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Module 7 Case Analysis

By: Joseph Grant BUS 421 GS Mentor: Prof. William Reed

The Housing Bubble

The housing bubble crisis that consumed the United States economic stability with turmoil and negative speculation was a culmination of bad practices from both lending and consuming perspectives. The argument can be made that induced low interest rates, safe market investment speculation, along with spurred low-income consumption attributed to the fast money, fast growth, and demise of the housing market. Countrywide Financial Corporation was directly in the middle of the disastrous lending practices that crushed smaller financial institutions and large commodity insurers initiating a financial domino affect that brought the U.S. economy to its knees.

The expansion of homeownership increased demand for both new and existing homes and forced prices upward, creating a housing bubble that began in 1994 and peaked in 2006. In the same year, the housing values had increased on average16% (Thompson, 2012). In addition to opportunities to make quick profits from buying and selling houses, rapid appreciation in home prices allowed many homeowners to refinance or take out home equity loans. The housing bubble burst in 2007 when the U.S economy began to weaken. The sharp decline in earnings produced by the middle class started a ripple affect which led to a massive amount of homeowners being no longer able to afford the mortgage payments owed to their financial lenders. At the same time housing speculators had large scale community home project construction contracted and in the process of being built. With the hope that homes would sale quickly to cover their cost and make a profit, banks were eager to lend on a massive scale. The

decline of buyers in the market and the added loss of revenue due to non-payment assisted the new supply and demand ratio for the home market that led to the decline in home values.

The ethical failure relating to this problem was the relaxed underwriting standards in the growth of the subprime market. As the mortgage brokers widened their net sales to include relaxed documentation requirement and impaired or limited credit histories, many loans were provided as "stated income loans. This simply meant the borrower did not have to prove income. Also, the below market or "teaser" rates allowed for a low monthly payments in the first few years of the loan and then were adjusted in line with market rates thereafter (Thompson, 2012). Some real estate investors exploited the teaser rates in order to flip the property for profit before the rates were adjusted. With that in mind, once the housing market slowed, the excess in the subprime mortgage market was exposed resulting in an increase in delinquencies, defaults and foreclosures (Thompson, 2012).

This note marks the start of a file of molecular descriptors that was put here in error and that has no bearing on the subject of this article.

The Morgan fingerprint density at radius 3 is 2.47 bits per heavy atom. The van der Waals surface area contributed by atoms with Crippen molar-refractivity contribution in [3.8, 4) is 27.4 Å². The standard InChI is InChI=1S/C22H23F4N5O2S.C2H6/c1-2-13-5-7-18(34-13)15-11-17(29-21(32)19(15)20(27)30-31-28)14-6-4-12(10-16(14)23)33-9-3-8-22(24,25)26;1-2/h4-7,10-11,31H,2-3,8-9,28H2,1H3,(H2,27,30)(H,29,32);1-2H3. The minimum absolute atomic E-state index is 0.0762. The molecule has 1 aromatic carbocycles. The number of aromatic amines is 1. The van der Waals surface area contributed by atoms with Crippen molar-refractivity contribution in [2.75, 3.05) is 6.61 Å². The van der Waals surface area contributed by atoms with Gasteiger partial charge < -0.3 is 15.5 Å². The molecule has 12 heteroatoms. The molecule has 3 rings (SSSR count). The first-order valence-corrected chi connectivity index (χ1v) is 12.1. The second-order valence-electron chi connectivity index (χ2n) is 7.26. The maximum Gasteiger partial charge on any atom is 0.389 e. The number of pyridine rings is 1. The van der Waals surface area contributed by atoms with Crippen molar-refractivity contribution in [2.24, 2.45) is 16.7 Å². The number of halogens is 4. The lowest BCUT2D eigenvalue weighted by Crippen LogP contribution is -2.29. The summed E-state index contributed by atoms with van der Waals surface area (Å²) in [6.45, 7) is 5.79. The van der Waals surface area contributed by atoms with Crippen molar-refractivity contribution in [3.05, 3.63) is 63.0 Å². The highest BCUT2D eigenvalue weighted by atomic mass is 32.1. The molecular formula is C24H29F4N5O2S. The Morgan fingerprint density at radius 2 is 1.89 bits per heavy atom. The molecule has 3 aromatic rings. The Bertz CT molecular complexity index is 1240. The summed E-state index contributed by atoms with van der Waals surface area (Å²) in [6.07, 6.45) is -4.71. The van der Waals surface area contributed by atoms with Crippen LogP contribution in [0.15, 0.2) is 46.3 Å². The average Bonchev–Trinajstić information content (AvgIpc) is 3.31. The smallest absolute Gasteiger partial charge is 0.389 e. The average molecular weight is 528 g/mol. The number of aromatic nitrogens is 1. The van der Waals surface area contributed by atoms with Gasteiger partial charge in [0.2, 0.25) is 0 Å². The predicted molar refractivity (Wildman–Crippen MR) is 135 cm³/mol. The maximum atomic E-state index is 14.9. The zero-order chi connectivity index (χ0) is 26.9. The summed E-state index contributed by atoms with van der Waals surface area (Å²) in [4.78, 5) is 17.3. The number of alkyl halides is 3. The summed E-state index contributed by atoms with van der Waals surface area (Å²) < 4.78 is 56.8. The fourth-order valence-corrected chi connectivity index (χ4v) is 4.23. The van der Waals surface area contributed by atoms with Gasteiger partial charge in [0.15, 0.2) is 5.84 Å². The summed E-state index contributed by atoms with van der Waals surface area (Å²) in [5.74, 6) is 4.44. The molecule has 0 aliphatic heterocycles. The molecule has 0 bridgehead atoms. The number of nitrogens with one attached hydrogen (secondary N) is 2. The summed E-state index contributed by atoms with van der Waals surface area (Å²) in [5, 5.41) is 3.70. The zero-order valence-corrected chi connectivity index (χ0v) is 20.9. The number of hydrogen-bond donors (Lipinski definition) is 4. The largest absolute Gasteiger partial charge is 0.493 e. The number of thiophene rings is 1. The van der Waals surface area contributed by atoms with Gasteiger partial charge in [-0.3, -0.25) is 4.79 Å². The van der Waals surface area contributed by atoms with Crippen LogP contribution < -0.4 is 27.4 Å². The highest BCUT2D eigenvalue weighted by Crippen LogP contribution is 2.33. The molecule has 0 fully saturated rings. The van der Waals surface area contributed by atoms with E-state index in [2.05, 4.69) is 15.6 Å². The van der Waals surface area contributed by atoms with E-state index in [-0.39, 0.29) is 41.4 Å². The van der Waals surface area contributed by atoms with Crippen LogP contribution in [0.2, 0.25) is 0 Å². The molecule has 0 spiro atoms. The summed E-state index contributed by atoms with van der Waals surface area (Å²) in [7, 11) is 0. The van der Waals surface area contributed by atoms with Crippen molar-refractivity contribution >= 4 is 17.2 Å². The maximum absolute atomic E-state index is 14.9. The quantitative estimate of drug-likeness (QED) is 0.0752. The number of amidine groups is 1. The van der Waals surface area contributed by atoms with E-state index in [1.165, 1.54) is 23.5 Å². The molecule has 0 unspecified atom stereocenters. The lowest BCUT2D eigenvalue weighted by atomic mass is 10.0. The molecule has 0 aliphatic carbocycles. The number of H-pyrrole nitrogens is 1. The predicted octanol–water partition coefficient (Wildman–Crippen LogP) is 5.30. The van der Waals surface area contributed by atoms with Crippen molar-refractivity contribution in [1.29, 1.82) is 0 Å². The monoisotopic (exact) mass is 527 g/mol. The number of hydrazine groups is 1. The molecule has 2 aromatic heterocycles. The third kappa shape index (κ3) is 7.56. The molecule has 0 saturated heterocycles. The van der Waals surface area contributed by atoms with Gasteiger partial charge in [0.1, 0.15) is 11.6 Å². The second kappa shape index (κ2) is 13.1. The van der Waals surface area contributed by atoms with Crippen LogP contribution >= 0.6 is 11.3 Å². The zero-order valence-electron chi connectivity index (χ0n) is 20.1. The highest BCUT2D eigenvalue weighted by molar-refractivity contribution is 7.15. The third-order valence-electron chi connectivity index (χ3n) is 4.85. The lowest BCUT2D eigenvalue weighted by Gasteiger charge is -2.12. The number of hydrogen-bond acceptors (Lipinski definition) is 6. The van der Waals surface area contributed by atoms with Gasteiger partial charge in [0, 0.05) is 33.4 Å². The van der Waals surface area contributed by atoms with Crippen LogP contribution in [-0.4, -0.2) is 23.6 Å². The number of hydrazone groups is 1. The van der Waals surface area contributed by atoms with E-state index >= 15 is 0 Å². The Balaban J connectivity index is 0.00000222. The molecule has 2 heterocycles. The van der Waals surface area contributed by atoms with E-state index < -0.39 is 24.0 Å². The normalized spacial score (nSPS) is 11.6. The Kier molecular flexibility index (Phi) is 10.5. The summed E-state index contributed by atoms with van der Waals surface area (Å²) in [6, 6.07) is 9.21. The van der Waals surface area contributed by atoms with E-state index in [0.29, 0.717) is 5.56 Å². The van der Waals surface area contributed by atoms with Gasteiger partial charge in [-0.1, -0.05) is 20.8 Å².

Countrywide Financial Corporations Role

In the housing market boom, Countrywide Financial catapulted onto the scene, quickly becoming one of the nation's largest mortgage lenders. To achieve its leading market position, the company shifted away from traditional, fixed-rate mortgages toward ever riskier loan products, overseen by increasingly slack underwriting practices. Countrywide, as a matter of course, made loans to borrowers with poor credit and required no verification of income or assets. The numbers looked great on paper. Countrywide's scheme to artificially inflate earnings in the short-term initially resulted in remarkable growth. Business boomed, the lender locked in a dominant market position, the stock price was robust and the executives couldn't count their earnings fast enough.